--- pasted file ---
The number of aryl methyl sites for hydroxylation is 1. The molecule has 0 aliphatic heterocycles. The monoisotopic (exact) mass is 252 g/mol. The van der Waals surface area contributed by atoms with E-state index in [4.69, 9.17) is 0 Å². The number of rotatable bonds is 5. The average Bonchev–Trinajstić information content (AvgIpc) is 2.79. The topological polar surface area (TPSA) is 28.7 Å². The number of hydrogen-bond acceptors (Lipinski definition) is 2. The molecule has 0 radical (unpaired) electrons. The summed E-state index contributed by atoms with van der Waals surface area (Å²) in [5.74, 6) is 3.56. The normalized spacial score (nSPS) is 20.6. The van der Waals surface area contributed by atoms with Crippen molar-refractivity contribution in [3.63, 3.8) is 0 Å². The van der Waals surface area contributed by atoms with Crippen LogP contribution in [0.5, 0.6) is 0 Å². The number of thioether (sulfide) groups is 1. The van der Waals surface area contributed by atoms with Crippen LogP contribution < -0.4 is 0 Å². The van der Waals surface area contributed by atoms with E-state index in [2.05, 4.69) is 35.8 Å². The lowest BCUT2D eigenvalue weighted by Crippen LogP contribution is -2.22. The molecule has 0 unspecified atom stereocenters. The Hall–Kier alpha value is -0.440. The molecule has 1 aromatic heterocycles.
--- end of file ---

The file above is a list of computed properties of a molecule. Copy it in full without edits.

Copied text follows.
The number of aryl methyl sites for hydroxylation is 1. The molecule has 0 aliphatic heterocycles. The monoisotopic (exact) mass is 252 g/mol. The van der Waals surface area contributed by atoms with E-state index in [4.69, 9.17) is 0 Å². The number of rotatable bonds is 5. The average Bonchev–Trinajstić information content (AvgIpc) is 2.79. The topological polar surface area (TPSA) is 28.7 Å². The number of hydrogen-bond acceptors (Lipinski definition) is 2. The molecule has 0 radical (unpaired) electrons. The summed E-state index contributed by atoms with van der Waals surface area (Å²) in [5.74, 6) is 3.56. The normalized spacial score (nSPS) is 20.6. The van der Waals surface area contributed by atoms with Crippen molar-refractivity contribution in [3.63, 3.8) is 0 Å². The van der Waals surface area contributed by atoms with Crippen LogP contribution in [0.5, 0.6) is 0 Å². The number of thioether (sulfide) groups is 1. The van der Waals surface area contributed by atoms with Crippen LogP contribution < -0.4 is 0 Å². The van der Waals surface area contributed by atoms with E-state index in [2.05, 4.69) is 35.8 Å². The lowest BCUT2D eigenvalue weighted by Crippen LogP contribution is -2.22. The molecule has 0 unspecified atom stereocenters. The Hall–Kier alpha value is -0.440. The molecule has 1 aromatic heterocycles.